Rudy Giuliani, Donald Trump's personal lawyer, argues in a Daily Caller column that the Supreme Court should block the president's Senate trial by declaring his impeachment unconstitutional. The impeachment articles, he notes, allege that Trump abused his power and obstructed Congress. Since "abuse of power and obstruction of Congress are not crimes of any kind," Giuliani says, the House clearly exceeded its power to impeach the president for "treason, bribery, or other high crimes and misdemeanors."
This argument is so dubious that Giuliani himself does not believe it. During a June 2018 interview on NBC's Meet the Press, Chuck Todd asked Giuliani about the possibility that Trump could preemptively pardon himself for any crimes that might be uncovered by Special Counsel Robert Mueller's investigation of Russian interference in the 2016 presidential election. Giuliani noted that "there's nothing that limits the presidential power of pardon [for] a federal crime." But he added that "the president of the United States pardoning himself would just be unthinkable" and "it would lead to probably an immediate impeachment." In other words: A presidential self-pardon would not be a crime, but it would still be an impeachable offense.
George Washington University law professor Jonathan Turley, the lone Republican witness at the House Judiciary Committee's December 4 hearing on impeachment, repeatedly made the point that "high crimes or misdemeanors" are not limited to violations of criminal statutes. Turley, who harshly criticized the impeachment process as rushed and incomplete, warned that abuse-of-power allegations can be dangerously amorphous when detached from the elements required to prove a crime. He nevertheless conceded that "the use of military aid for a quid pro quo to investigate one's political opponent, if proven, can be an impeachable offense."
Turley noted that James Madison, although he opposed including "maladministration" as grounds for impeachment, later said the process was meant to address "the incapacity, negligence or perfidy of the chief Magistrate." Alexander Hamilton likewise said impeachment was aimed at "those offences which proceed from the misconduct of public men, or, in other words, from the abuse or violation of some public trust." The phrase "or other high crimes and misdemeanors," Turley observed, "reflects an obvious intent to convey that the impeachable acts other than bribery and treason were meant to reach a similar level of gravity and seriousness (even if they are not technically criminal acts)."
People can and do argue about whether the allegations against Trump—that he perverted foreign policy for personal ends by pressuring the Ukrainian government to announce an investigation of a political rival and then obstructed the House's inquiry into his conduct—"reach a similar level of gravity and seriousness" as bribery or treason. Turley himself has repeatedly said that temporarily withholding congressionally approved military aid from Ukraine as part of a scheme to discredit former Vice President Joe Biden, a leading contender to oppose Trump in this year's election, would, if proven, meet that standard.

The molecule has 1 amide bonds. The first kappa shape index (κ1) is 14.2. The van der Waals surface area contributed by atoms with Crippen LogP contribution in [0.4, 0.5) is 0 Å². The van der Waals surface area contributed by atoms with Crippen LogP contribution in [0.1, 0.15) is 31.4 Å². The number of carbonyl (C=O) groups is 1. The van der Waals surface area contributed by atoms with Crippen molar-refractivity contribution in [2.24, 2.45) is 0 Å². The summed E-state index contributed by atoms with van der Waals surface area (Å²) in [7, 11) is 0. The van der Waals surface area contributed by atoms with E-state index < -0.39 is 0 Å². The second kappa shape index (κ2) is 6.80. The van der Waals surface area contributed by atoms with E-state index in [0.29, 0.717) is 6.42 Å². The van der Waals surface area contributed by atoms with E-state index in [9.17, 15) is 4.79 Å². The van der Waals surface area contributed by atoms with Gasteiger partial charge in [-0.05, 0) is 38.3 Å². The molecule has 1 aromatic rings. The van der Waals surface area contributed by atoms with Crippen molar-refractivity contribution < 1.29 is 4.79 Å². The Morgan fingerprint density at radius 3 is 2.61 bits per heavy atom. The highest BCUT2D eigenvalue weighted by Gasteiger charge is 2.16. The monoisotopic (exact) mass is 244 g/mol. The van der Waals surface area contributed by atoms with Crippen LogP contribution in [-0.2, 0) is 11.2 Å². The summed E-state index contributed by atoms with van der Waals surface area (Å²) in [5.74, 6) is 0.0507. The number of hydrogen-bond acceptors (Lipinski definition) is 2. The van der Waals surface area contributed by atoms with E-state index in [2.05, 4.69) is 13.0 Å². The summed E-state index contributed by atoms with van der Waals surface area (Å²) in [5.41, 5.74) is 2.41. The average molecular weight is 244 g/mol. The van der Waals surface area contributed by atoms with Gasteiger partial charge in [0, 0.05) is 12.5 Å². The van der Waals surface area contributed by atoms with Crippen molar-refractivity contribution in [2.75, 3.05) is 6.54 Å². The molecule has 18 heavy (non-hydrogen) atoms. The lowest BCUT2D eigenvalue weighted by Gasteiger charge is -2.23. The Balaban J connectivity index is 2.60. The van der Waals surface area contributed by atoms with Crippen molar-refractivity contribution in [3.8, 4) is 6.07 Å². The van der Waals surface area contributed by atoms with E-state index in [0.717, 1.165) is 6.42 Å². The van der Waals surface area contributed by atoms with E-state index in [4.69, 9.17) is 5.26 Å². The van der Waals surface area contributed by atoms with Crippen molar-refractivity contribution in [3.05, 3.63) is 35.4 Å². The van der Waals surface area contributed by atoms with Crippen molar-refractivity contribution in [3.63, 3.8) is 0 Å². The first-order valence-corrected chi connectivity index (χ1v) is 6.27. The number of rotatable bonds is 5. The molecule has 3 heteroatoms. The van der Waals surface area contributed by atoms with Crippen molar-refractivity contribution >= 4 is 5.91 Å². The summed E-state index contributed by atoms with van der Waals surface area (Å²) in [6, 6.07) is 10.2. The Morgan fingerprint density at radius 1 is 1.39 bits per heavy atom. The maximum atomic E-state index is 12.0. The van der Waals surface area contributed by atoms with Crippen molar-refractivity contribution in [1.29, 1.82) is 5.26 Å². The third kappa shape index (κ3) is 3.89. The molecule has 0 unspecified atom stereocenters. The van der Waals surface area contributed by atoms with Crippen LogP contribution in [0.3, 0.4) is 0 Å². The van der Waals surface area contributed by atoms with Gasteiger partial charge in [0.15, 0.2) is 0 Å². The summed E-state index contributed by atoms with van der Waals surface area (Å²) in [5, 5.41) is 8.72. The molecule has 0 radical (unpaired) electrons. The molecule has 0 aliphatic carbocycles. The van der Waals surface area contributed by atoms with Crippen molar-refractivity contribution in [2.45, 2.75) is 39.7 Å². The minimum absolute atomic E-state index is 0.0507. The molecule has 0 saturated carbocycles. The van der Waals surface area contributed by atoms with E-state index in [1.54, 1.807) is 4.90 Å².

The House obviously reached the same conclusion. Does the Supreme Court have the authority to second-guess that judgment, as Giuliani contends? Article I, Section 2 of the Constitution says the House "shall have the sole power of impeachment," while Section 3 says "the Senate shall have the sole power to try all impeachments." On the face of it, that does not leave much room for the Supreme Court.
"The Constitution is silent on the Supreme Court's role in an impeachment except to provide that [the Senate trial] is presided over by the chief justice," Giuliani concedes. "However, the Constitution is also silent on the court's power to declare federal and state laws and government action unconstitutional. It was determined by former Chief Justice John Marshall that judicial review is implicit as the only logical answer to constitutional standoffs between the legislative and executive branches or between the federal and state governments. The reasoning of Marbury v. Madison certainly supports the court having the power to declare an impeachment as unconstitutional if it is an overreach of the carefully balanced separation of powers."
But while judicial review of "federal and state laws and government action" is meant to ensure that they stay within constitutional limits, the only limit cited by Giuliani here is a specious one: his newfound belief that impeachment must be based on criminal violations. The Supreme Court itself has rejected Giuliani's analogy. "The Judiciary, and the Supreme Court in particular, were not chosen to have any role in impeachments," Chief Justice William Rehnquist, who had published a book on the subject the previous year, said in a 1993 decision involving the impeachment of Walter Nixon, a federal judge.
Nixon argued that his trial, during which a committee heard evidence against him and delivered a report to the full Senate, violated the provision saying "the Senate shall have the sole Power to try all Impeachments." The justices unanimously rejected the judge's plea for the Court's intervention. Seven justices agreed that Nixon's claim was "nonjusticiable," meaning it involved a political question not subject to judicial review.